There can be few more surprising sights for Irish visitors to London than that of Oliver Cromwell in Parliament Square.
Admittedly, unlike the nearby statue of King Richard I, Cromwell at least had a serious link with Britain’s parliamentary tradition. For many Irish visitors, however, it can seem bizarre and abhorrent that Cromwell’s championing of the rights of parliament should eclipse the massacres attributed to him at Drogheda and Wexford.
Similar concerns have underlain a debate in recent weeks over whether or not it’s fitting that a statue of the racist and imperialist Cecil Rhodes should be prominently displayed outside Oxford’s Oriel College.
For author Howard Jacobson at independent.co.uk, such debates are emblematic of a “new barbarism”, in contrast to an old barbarism that tended to gloss over the realities of such things as slavery, and in contrast to the barbarism of ISIS and the Taliban “who set the standard for thoroughness and celerity when it comes to removing evidence that others think differently from them”.
Of course, it could be argued that this kind of barbarism is neither new nor alien to the West: all by now should be able to point to the violent iconoclasm that marked the Protestant Reformation and the French Revolution.
Nonetheless, Jacobson says, “Our Barbarism is more shocking than Their Barbarism because we make a show of difference and tolerance and they don’t. And the New Barbarism is more brutal than the Old Barbarism because the words and attitudes policed were hurried out of sight, whereas what faces us now is the blood-stirring spectacle of falling bronze and concrete.”
2015, he said, had been shaping up to be “one of the most culturally brutal years in living memory, but it already has a tame look about it”. In retrospect, he feels, it’s looking like a trial run.
“What would happen if we tried to get rid of a Nobel Prize winning scientist on charges of gender facetiousness? Would anyone stand up to us? Nope. What would happen if we tried to ban lectures by people whose views we didn’t share? Would anyone stand up to us? Nope.”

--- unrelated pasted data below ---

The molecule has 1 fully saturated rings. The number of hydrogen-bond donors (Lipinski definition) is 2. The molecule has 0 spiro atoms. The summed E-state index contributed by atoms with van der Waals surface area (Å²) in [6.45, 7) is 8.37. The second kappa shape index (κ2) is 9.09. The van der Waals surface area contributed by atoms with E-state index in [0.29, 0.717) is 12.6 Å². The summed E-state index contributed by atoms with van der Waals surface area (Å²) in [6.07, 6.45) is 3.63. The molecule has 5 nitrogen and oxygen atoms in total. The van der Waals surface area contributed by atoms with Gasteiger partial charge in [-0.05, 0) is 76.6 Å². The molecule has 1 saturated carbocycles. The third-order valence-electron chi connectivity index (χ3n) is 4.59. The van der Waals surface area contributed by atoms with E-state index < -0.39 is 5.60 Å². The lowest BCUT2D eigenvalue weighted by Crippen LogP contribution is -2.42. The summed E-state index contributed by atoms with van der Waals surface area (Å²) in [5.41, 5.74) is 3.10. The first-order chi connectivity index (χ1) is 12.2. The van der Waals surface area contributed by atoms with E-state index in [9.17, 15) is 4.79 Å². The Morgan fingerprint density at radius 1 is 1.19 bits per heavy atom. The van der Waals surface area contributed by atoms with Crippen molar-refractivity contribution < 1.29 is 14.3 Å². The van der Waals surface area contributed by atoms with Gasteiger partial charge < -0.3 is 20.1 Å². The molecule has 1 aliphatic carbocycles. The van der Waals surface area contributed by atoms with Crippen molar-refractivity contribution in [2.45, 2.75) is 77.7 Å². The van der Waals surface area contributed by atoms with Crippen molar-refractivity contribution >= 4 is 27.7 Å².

The wind is behind those who would blow Rhodes down now, he says, appalled as they are by Rhodes’ racism, which he refuses to minimise but stresses is not the only story of mankind. Plenty of others held values that likewise stand against today’s. “I am not concerned to salvage Rhodes’ reputation,” he says. “Let him be as bad as those who want his page torn from the book of life insist he is. Most people to whom a statue has been erected are undeserving.
“That a nation’s statuary will reflect beliefs and attitudes that are no longer current or congenial hardly needs arguing,” he continues, pointing out that “In most instances it doesn’t at all imply a continuing reverence. A healthy culture doesn’t memorialise only those it agrees with.”
By the logic of those who would tear down Rhodes, he says – a logic many a Catholic could turn on the Cromwell statue – he should, as a Jew, tremble whenever he passes a church, haunted by the shameful history of Christian anti-semitism.
“How long,” he sarcastically asks, “can I be expected to tolerate altar paintings and murals depicting Jews as deicides, baying for the blood of Jesus, or filling their purses with silver earned by betraying him?”
Such exclamations, he makes clear, invariably end up as “down with everything that isn’t me”. As Mary Beard put it on timesonline.typepad.com, “a great statue cull, based on 21st-century values, would leave few in place”.
“Much more important,” she continues, “is to look history in the eye and reflect on our awkward relationship to it, and what we are actually beneficiaries of, not simply to photoshop the nasty bits out.”
Rather than knocking down Rhodes – and Cromwell too – perhaps we might simply do more to remind people that they should be understood “warts and all”!